Blocking Chips, Blocking Inks?

So far signal-blocking fabrics are mostly concerned with blocking radio frequency identification (RFID) chips, but are there other sensors on the market–particularly thin, flexible electronics¬†products such as conductive ink.

Manufacturers of conductive ink seek to replace RFID technology, citing conductive ink as cheaper, more secure, and physically more convenient–instead of embedding chips, you just need to print the ink onto the product. They’re also an alternative to quick response (QR) codes, with the claim that they’re not only easier to use, but aesthetically more pleasing. One main producer of inks and other smart products, T+Ink, markets their conductive ink, Touchcode, as being able to put “a piece of the internet inside every printed product.”

Photo Credit: Sergiu Bacioiu via Compfight

Another company, Printcolor, lists twenty-one different conductive inks for a variety of uses–from electroCRYPT which is your basic electronically conductive ink, to holoCRYPT, which prints on holographic products. There’s even aromaCRYPT which contains “specifically developed fragrances which are permanently released from the carrier host without the need of mechanical activation.” The future is awesome.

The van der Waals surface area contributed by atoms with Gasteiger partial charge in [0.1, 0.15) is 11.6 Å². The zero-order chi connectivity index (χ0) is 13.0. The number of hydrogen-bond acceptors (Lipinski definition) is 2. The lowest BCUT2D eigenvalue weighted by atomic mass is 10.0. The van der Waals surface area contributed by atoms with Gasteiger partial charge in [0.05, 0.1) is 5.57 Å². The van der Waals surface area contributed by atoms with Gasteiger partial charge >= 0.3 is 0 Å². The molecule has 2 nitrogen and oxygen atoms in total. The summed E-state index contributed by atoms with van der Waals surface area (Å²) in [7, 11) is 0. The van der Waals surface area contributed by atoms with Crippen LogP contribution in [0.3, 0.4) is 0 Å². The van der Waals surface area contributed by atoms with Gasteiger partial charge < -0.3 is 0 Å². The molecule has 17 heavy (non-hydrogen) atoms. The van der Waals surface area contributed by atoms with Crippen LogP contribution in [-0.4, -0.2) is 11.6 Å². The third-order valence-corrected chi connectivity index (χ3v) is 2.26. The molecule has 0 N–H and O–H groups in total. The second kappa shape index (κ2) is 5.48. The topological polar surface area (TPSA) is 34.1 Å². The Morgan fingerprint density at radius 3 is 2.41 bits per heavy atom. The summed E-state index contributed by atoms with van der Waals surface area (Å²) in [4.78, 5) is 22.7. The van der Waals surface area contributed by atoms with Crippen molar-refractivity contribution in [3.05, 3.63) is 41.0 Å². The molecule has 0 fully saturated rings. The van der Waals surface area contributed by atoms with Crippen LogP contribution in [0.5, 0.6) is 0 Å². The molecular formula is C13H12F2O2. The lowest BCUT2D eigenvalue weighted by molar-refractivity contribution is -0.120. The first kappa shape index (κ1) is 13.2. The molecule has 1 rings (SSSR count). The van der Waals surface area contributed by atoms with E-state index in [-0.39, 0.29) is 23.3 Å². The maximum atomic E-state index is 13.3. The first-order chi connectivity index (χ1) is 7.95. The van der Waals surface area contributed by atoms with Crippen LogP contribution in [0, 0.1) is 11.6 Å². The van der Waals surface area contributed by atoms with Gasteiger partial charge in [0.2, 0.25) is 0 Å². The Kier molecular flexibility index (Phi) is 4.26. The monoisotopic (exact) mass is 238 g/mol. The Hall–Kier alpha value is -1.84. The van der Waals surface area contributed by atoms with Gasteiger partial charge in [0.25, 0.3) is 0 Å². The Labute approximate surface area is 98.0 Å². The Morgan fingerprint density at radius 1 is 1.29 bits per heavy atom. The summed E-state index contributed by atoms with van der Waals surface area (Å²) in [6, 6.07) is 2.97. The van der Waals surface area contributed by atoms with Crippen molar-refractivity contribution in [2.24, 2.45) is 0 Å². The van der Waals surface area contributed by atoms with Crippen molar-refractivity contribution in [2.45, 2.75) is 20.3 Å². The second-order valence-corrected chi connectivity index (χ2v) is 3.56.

So instead of your passports or phones having RFID chips, maybe in the future they’d simply be printed with conductive ink. Signal-blocking fabrics and products would still be needed, however, since the inks can obviously be read by scanners and skimmers. It’ll be interesting to see what these conductive inks might be used for in the future, especially if they go into more mainstream markets–such as the fashion industry–and how signal-blocking fabrics and products will adapt.

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